Lehigh’s front lawn resembled a construction site Tuesday afternoon as students armed with safety goggles and hammers took part in the Paint Your Nail event run by Lehigh’s chapter of Habitat for Humanity.
For $2, students passing by the flagpole could paint a metal nail and hammer it onto a wooden map of the world. Students chose where they wanted to place the nail based on where they hoped to see change in the world or wherever they thought Habitat should visit next. The event was held in honor of World Habitat Day, which was observed Monday.
“(World Habitat Day) is an international day that raises awareness for the global housing crisis, with the hope that eventually everyone will have a place to live,” said Amanda Sidwell, ’17, the group’s advocacy chair.
By the end of the event, the blue and green map was awash with color, as more than 40 nails were hammered into the board. The proceeds from the event will go to Habitat for Humanity International.
Tori Aitken, ’19, a first-year member of the group, said this is the first time Habitat for Humanity has held this event.
The event, which is unique to the Lehigh chapter of Habitat for Humanity, was organized by the group’s executive board. Karen Konkoly, ’17, the organization’s president said the hands-on nature of the event was no coincidence, as the building component of Paint Your Nail is important to Habitat for Humanity’s core values.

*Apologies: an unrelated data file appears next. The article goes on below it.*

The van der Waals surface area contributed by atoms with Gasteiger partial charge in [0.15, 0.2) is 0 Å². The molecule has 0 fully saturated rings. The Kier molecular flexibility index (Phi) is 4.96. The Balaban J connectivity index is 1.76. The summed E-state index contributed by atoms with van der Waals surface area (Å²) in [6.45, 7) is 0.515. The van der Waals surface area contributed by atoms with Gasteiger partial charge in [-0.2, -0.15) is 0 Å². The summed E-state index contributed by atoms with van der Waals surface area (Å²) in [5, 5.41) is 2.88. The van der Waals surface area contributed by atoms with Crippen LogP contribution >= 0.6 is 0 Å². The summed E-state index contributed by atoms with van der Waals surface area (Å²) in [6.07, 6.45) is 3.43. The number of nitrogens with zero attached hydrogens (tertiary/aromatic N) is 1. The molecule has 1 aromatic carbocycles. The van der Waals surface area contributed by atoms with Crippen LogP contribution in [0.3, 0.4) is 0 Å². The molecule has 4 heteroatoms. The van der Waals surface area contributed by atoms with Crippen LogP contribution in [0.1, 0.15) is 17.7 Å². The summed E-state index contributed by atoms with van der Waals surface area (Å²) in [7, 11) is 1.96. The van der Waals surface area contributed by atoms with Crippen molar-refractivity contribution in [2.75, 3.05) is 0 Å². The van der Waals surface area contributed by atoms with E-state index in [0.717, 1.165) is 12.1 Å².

“The event utilizes the skills used for a habitat build,” she said.
Konkoly said the hammer and nails are some of the essential tools used in building a house, and that she hopes students who participated in the event might develop an interest in Habitat for Humanity.
The group, now in its second year at Lehigh, is affiliated with the Lehigh Valley branch of Habitat for Humanity. Students participate in a minimum of one build day per semester. The building usually takes place between James and Aaron streets in Bethlehem, where Habitat has already established a presence in the community. The area, due to the large number of houses built through Habitat for Humanity, has earned the nickname Habitat Hill.
“It’s a collaborative and involved community,” Konkoly said. “You’re working among the homeowners themselves.”
She also mentioned how the number of people who are looking for houses is far greater than the number of buildings available, and how every house they build can have an impact.
“Poverty is all around the world,” Sidwell said. “But we can make a difference here.”
Konkoly expressed an interest in hosting the event again in the future, and said Habitat for Humanity is looking to increase its presence on Lehigh’s campus and in the local community.
In addition to build days, Konkoly mentioned the possibility of collaborating with the university’s wood shop to help students build smaller household items that would still be important to families in need. Other happenings include the Lehigh Valley branch’s Toast to Hope event, which serves as the group’s primary fundraiser.